CHATHAM, NJ - Chatham Township residents received a Valentine's Day surprise that they didn't appreciate when Township Department of Public Works employees removed signs opposing the affordable housing development plans from front lawns on Friday morning.
When questioned by residents, DPW employees said the move was ordered by Robert Hoffmann, Chatham Township administrator. Residents were told by the Chatham Township Police that they could pick up the signs at the municipal building at 58 Meyersville Rd. Hoffmann explained the action as a misunderstanding in an email sent out at 12:27 p.m., stating that his directive was not clear.
In his email response, Hoffmann said: "The signs were supposed to be removed from Esternay Field, under the Municipal Building sign and at Stonywck (Stonewyck) and near Colony Pool. My intentions to the DPW were not clear. The lack of clarity is my fault. The DPW is putting signs back as best they are able."
Friday, Feb. 14, also marks the day that Chatham Township has a mediation session with Superior Court Judge Michael Gaus in regard to litigation with the Fair Share Housing Center on its third round obligation for affordable housing.
Candace Lane resident Erin Burgo didn't wait for the sign to be returned. She called the Chatham Township Police and asked if she was in violation of any law. The officer who arrived at her home said that she was not breaking the law and that her sign could be picked up at the municipal building.
"This was no misunderstanding," Burgo said. "I called the police and they did not say I was in violation of any ordinance or law. I went to the municipal building and brought back 20 to 25 signs with me."
When contacted by TAPinto Chatham for clarification on whether residents were breaking any law or ordinance, the Chatham Township Police declined to comment and referred all questions to Robert Hoffmann.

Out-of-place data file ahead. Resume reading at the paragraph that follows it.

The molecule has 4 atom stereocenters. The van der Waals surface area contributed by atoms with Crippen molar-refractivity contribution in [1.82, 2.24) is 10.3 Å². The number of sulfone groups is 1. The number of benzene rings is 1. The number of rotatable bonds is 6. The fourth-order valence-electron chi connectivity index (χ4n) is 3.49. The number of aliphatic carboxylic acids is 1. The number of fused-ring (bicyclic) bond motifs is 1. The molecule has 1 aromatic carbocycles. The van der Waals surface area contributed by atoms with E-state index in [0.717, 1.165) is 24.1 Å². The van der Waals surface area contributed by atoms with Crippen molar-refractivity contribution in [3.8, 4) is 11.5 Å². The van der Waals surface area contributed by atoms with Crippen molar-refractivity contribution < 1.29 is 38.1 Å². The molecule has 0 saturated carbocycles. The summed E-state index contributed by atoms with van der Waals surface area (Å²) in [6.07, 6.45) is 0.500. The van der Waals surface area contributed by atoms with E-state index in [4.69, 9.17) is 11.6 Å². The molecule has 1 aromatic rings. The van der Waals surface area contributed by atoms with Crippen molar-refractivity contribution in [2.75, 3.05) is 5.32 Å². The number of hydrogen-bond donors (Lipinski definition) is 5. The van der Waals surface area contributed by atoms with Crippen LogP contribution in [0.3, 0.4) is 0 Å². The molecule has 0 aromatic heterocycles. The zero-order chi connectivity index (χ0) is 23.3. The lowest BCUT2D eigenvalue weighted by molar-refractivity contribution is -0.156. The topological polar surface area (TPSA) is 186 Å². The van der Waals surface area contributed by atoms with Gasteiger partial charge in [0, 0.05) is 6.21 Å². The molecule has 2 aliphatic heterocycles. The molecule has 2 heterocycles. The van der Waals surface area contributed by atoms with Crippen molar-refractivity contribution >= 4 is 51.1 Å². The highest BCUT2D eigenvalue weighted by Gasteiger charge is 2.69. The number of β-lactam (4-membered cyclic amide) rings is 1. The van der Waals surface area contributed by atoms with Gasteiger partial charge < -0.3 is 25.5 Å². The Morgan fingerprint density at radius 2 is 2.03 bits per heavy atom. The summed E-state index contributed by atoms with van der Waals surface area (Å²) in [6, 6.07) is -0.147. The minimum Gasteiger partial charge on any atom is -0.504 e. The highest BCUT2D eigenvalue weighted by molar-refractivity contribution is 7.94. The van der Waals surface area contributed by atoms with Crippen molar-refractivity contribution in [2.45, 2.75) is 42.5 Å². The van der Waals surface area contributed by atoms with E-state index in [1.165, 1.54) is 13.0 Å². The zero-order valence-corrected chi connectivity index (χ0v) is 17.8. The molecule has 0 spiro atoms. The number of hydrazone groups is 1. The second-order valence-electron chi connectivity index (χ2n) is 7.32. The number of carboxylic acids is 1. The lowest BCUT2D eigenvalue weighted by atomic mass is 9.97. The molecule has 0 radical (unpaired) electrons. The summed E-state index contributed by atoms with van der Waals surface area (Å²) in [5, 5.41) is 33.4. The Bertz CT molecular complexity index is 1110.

"I think this was planned for a Friday before a holiday weekend," Burgo said. "The offices will be closed on Monday. It's a waste of time, money and resources to have four DPW employees driving around violating our rights and stepping onto our property. I'm angry. Ironically, there is a 'Bloomberg 2020' sign on Meyersville road that was not touched and it was right next to the road. The timing is very suspicious. I think Robert Hoffmann orchestrated this so that those signs would end up in a dumpster by the end of the day. The people who work for them took the brunt of it while he was out of the office."
A photo of one of the signs removed on Valentine's Day by DPW employees
Chris Felice, also a resident of Candace Lane, has filed a civil lawsuit against the township in regard to the Chatham Township Committee's actions on affordable housing. He was the one who emailed Hoffmann for a response when he saw a DPW employee remove a sign from his lawn at 10:21 a.m.
"This was no misunderstanding on the part of the DPW employees, they were told to go around town and take these signs down by the township administrator," Felice said. "The same person who happens to be the leading voice behind the push to turn over the current municipal building for a AH development site and build a brand new municipal building that will cost us millions more dollars than he is estimating.
"This was a serious violation of our first amendment rights and further shows the committee is not interested in what the township residents want. They want to be left alone to make town altering decisions in private executive sessions and tell us about it later. If we are opposed to it they want to shut down our right to voice that opposition. As township residents, property owners and taxpayers we have every right to voice our opposition to things the township committee is doing. They can either engage with us and listen to our point of view or ignore it, but they should not infringe upon our right to free speech and try to shut it down in any way. I have no idea why Bob Hoffmann, our township administrator, thinks he has the right to weaponize the DPW employees against township residents by trespassing on their property and taking down signs displaying political free speech opposing current municipal actions."
Lauren Rigal, a resident of Candace Lane, said that she doesn't think the explanation given by Hoffmann makes any sense.
"Everyone is very upset," Rigal said. "There is no precedent for a government agency coming onto private property and taking personal possessions. It was very disturbing. My sign and my neighbor's sign was set way back on our lawns.
"I'm confused by that explanation. When has DPW ever gone house-to-house removing any sign? That makes no sense at all. No one had answers at town hall and the police were unaware of any law that was being broken. If someone goes into a store and steals something and then says I was confused as an explanation, and that's it? It was theft, plain and simple. DPW did what they were told to do. We need more of an explanation than they were confused."